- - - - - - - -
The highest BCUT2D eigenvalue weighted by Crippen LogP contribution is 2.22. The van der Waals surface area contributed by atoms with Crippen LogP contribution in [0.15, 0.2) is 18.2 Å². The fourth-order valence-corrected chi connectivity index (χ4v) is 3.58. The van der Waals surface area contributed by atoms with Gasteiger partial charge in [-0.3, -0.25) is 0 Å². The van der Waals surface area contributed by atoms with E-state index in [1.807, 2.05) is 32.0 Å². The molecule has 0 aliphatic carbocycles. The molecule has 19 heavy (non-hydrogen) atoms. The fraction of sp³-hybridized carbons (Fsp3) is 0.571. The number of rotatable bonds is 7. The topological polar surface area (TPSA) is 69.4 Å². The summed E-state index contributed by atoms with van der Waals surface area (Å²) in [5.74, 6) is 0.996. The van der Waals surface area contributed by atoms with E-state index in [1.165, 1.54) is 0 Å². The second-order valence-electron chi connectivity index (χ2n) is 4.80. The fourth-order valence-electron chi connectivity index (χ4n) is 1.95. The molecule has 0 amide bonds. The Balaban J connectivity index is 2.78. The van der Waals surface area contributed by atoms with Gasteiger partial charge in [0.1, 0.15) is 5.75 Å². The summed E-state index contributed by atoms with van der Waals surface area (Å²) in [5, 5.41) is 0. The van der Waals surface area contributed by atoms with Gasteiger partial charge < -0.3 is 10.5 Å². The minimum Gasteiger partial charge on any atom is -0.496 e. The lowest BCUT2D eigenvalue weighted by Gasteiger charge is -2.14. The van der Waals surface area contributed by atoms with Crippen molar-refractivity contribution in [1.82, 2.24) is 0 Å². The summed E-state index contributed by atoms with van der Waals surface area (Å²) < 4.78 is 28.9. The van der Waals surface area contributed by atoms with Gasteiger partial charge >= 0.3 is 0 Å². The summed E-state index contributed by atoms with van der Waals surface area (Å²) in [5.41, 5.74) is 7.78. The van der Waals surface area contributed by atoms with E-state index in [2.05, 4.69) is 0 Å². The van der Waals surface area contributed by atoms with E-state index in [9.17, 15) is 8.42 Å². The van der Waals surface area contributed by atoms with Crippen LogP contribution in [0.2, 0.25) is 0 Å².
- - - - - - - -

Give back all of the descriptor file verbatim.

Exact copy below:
The highest BCUT2D eigenvalue weighted by Crippen LogP contribution is 2.22. The van der Waals surface area contributed by atoms with Crippen LogP contribution in [0.15, 0.2) is 18.2 Å². The fourth-order valence-corrected chi connectivity index (χ4v) is 3.58. The van der Waals surface area contributed by atoms with Gasteiger partial charge in [-0.3, -0.25) is 0 Å². The van der Waals surface area contributed by atoms with E-state index in [1.807, 2.05) is 32.0 Å². The molecule has 0 aliphatic carbocycles. The molecule has 19 heavy (non-hydrogen) atoms. The fraction of sp³-hybridized carbons (Fsp3) is 0.571. The number of rotatable bonds is 7. The topological polar surface area (TPSA) is 69.4 Å². The summed E-state index contributed by atoms with van der Waals surface area (Å²) in [5.74, 6) is 0.996. The van der Waals surface area contributed by atoms with E-state index in [1.165, 1.54) is 0 Å². The second-order valence-electron chi connectivity index (χ2n) is 4.80. The fourth-order valence-electron chi connectivity index (χ4n) is 1.95. The molecule has 0 amide bonds. The Balaban J connectivity index is 2.78. The van der Waals surface area contributed by atoms with Gasteiger partial charge in [0.1, 0.15) is 5.75 Å². The summed E-state index contributed by atoms with van der Waals surface area (Å²) in [5, 5.41) is 0. The van der Waals surface area contributed by atoms with Gasteiger partial charge < -0.3 is 10.5 Å². The minimum Gasteiger partial charge on any atom is -0.496 e. The lowest BCUT2D eigenvalue weighted by Gasteiger charge is -2.14. The van der Waals surface area contributed by atoms with Crippen molar-refractivity contribution in [1.82, 2.24) is 0 Å². The summed E-state index contributed by atoms with van der Waals surface area (Å²) < 4.78 is 28.9. The van der Waals surface area contributed by atoms with Gasteiger partial charge >= 0.3 is 0 Å². The summed E-state index contributed by atoms with van der Waals surface area (Å²) in [5.41, 5.74) is 7.78. The van der Waals surface area contributed by atoms with E-state index in [2.05, 4.69) is 0 Å². The van der Waals surface area contributed by atoms with E-state index in [9.17, 15) is 8.42 Å². The van der Waals surface area contributed by atoms with Crippen LogP contribution in [0.2, 0.25) is 0 Å².